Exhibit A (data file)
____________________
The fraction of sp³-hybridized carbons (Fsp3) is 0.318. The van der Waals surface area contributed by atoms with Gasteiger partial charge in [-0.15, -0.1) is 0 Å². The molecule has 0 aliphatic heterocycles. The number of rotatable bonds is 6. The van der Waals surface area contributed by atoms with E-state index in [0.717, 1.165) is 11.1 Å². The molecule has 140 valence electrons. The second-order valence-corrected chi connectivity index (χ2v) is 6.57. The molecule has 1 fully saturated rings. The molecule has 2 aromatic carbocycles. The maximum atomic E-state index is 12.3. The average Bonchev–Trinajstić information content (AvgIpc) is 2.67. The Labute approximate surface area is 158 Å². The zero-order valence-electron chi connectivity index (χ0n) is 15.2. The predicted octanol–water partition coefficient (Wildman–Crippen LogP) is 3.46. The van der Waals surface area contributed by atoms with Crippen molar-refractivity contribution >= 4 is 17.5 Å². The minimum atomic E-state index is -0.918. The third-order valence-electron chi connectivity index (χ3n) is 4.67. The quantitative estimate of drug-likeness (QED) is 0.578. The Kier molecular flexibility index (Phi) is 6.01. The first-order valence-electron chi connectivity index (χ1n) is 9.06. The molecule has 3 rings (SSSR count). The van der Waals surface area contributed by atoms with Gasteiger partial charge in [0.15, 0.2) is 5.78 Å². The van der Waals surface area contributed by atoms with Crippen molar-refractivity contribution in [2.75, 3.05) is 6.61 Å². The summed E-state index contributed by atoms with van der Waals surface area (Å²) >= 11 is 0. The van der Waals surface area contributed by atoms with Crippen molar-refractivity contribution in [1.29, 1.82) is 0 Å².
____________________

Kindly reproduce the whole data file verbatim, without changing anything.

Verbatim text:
The fraction of sp³-hybridized carbons (Fsp3) is 0.318. The van der Waals surface area contributed by atoms with Gasteiger partial charge in [-0.15, -0.1) is 0 Å². The molecule has 0 aliphatic heterocycles. The number of rotatable bonds is 6. The van der Waals surface area contributed by atoms with E-state index in [0.717, 1.165) is 11.1 Å². The molecule has 140 valence electrons. The second-order valence-corrected chi connectivity index (χ2v) is 6.57. The molecule has 1 fully saturated rings. The molecule has 2 aromatic carbocycles. The maximum atomic E-state index is 12.3. The average Bonchev–Trinajstić information content (AvgIpc) is 2.67. The Labute approximate surface area is 158 Å². The zero-order valence-electron chi connectivity index (χ0n) is 15.2. The predicted octanol–water partition coefficient (Wildman–Crippen LogP) is 3.46. The van der Waals surface area contributed by atoms with Crippen molar-refractivity contribution >= 4 is 17.5 Å². The minimum atomic E-state index is -0.918. The third-order valence-electron chi connectivity index (χ3n) is 4.67. The quantitative estimate of drug-likeness (QED) is 0.578. The Kier molecular flexibility index (Phi) is 6.01. The first-order valence-electron chi connectivity index (χ1n) is 9.06. The molecule has 3 rings (SSSR count). The van der Waals surface area contributed by atoms with Gasteiger partial charge in [0.15, 0.2) is 5.78 Å². The van der Waals surface area contributed by atoms with Crippen molar-refractivity contribution in [2.75, 3.05) is 6.61 Å². The summed E-state index contributed by atoms with van der Waals surface area (Å²) >= 11 is 0. The van der Waals surface area contributed by atoms with Crippen molar-refractivity contribution in [1.29, 1.82) is 0 Å².